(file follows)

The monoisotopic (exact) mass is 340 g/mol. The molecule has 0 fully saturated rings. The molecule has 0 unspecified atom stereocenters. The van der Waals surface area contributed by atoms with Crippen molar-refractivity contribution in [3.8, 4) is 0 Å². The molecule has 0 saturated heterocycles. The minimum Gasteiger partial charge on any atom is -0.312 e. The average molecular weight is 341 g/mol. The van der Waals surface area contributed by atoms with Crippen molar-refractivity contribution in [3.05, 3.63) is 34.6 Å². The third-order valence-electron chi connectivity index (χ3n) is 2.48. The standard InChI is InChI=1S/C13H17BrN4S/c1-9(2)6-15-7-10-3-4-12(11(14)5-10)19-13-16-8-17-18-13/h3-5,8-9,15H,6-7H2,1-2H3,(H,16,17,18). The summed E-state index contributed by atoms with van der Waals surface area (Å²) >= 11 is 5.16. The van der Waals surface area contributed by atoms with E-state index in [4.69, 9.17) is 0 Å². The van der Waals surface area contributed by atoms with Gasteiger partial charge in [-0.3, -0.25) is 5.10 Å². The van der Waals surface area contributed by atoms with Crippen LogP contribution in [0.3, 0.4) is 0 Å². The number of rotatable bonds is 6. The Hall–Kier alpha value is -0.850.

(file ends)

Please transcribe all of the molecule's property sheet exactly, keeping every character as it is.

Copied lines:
The monoisotopic (exact) mass is 340 g/mol. The molecule has 0 fully saturated rings. The molecule has 0 unspecified atom stereocenters. The van der Waals surface area contributed by atoms with Crippen molar-refractivity contribution in [3.8, 4) is 0 Å². The molecule has 0 saturated heterocycles. The minimum Gasteiger partial charge on any atom is -0.312 e. The average molecular weight is 341 g/mol. The van der Waals surface area contributed by atoms with Crippen molar-refractivity contribution in [3.05, 3.63) is 34.6 Å². The third-order valence-electron chi connectivity index (χ3n) is 2.48. The standard InChI is InChI=1S/C13H17BrN4S/c1-9(2)6-15-7-10-3-4-12(11(14)5-10)19-13-16-8-17-18-13/h3-5,8-9,15H,6-7H2,1-2H3,(H,16,17,18). The summed E-state index contributed by atoms with van der Waals surface area (Å²) >= 11 is 5.16. The van der Waals surface area contributed by atoms with E-state index in [4.69, 9.17) is 0 Å². The van der Waals surface area contributed by atoms with Gasteiger partial charge in [-0.3, -0.25) is 5.10 Å². The van der Waals surface area contributed by atoms with Crippen LogP contribution in [0.3, 0.4) is 0 Å². The number of rotatable bonds is 6. The Hall–Kier alpha value is -0.850.